A resolution intended to declare an Alaska Native language emergency is advancing in the Alaska Senate, but without its most important word.
On Thursday, the Senate State Affairs Committee voted to approve House Concurrent Resolution 19 after stripping the word “emergency” from the document.
The changes prompted the annual Tribal Assembly of Central Council Tlingit and Haida Indian Tribes of Alaska delegates to adjourn for a march to the Capitol. Assembly delegates filled the committee room, and the crowd spilled into the hallway, though only three were allowed the time to speak to the committee. (A previous session of public testimony was held Tuesday.)
“We are coming before you, but we are not coming before you on our knees,” said Paulette Moreno, First Grand President of the Alaska Native Sisterhood and one of the marchers, speaking to lawmakers about the group’s determination.
As originally drafted, HCR 19 — written by Rep. Dan Ortiz, I-Ketchikan — follows a recommendation of the Alaska Native Language Preservation and Advisory Council to declare a linguistic emergency in Alaska. While it isn’t within the power of the Legislature to declare such an emergency, HCR 19 advised the governor to do so.
The new version stresses that the need to preserve Alaska Native languages is “urgent,” but no longer uses the word “emergency.”
The original text of HCR 19 passed the House in a 34-4 vote on March 19.
In a prepared statement Thursday, the Central Council said it “objects to and protests the changing of the wording from ‘recognizing a linguistic emergency’ to ‘recognizing an urgent need for language revitalization.’
As Lance Twitchell, a tribal citizen and member of the language council, told lawmakers, many of Alaska’s 20 Native languages are in imminent danger of extinction.
David Boxley, a Tsimshian born and raised in Metlakatla, testified that when he was born, there were 150 people in his community who could speak the area’s language fluently. Today, there are five.
Language is a key element of Alaska Native culture, Boxley explained, and even under the best-case scenario, “we are all going to witness the end of an unbroken line of fluent speakers.”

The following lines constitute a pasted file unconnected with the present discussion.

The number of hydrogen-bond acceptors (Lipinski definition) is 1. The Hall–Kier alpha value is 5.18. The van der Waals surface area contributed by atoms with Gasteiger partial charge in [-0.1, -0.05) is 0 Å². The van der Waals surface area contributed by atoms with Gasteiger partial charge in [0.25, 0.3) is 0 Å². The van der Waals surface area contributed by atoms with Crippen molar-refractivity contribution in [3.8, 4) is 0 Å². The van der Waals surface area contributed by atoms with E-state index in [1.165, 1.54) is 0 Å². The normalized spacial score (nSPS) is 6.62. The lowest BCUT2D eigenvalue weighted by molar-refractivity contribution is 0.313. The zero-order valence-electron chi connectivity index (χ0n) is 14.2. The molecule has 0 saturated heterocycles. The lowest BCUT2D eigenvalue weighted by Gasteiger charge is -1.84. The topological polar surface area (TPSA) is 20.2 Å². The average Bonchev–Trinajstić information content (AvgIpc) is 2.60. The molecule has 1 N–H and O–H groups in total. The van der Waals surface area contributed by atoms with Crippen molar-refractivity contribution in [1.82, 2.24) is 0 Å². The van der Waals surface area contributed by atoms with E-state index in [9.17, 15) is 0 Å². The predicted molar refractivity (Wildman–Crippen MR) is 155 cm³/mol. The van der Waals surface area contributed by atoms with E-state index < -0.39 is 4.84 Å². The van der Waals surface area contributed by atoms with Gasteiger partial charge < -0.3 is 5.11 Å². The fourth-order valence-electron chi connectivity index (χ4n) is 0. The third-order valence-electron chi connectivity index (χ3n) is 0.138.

On Friday, Sen. Kevin Meyer, R-Anchorage and the committee chairman, said committee members agree that language preservation is important, but they were wary of the word “emergency.”
“I think in most people’s minds, when you think of an emergency, you think of a fire, a flood, a major disaster like that,” he said.
In Thursday’s hearing, Twitchell explained that the language emergency is the result of a major disaster: the deliberate, often-violent suppression of Native culture and languages by religious and governmental figures in the 19th and 20th centuries.
“I work day and night to figure out ways that we can create more speakers, and a big part of that has to do with structures that been imposed upon indigenous peoples,” he said.
The entire idea of an emergency is that something has happened that shouldn’t have happened, he added.
“If there was ever a reason to call something an emergency, I can’t think of a better reason,” Boxley said.
Meyer, speaking Friday, said he wants to make sure the word “emergency” isn’t overused in communications with the governor.
“Certainly losing one’s language is a concern and we need to deal with it as quickly as possible,” he said.
Boxley and Twitchell each said they don’t want a dispute over a single word to distract from the larger issue and keep the measure from advancing.
“We just ask you: Don’t stand in our way,” Twitchell said.
HCR 19 awaits a vote of the full Senate.
• Contact reporter James Brooks at firstname.lastname@example.org or 523-2258.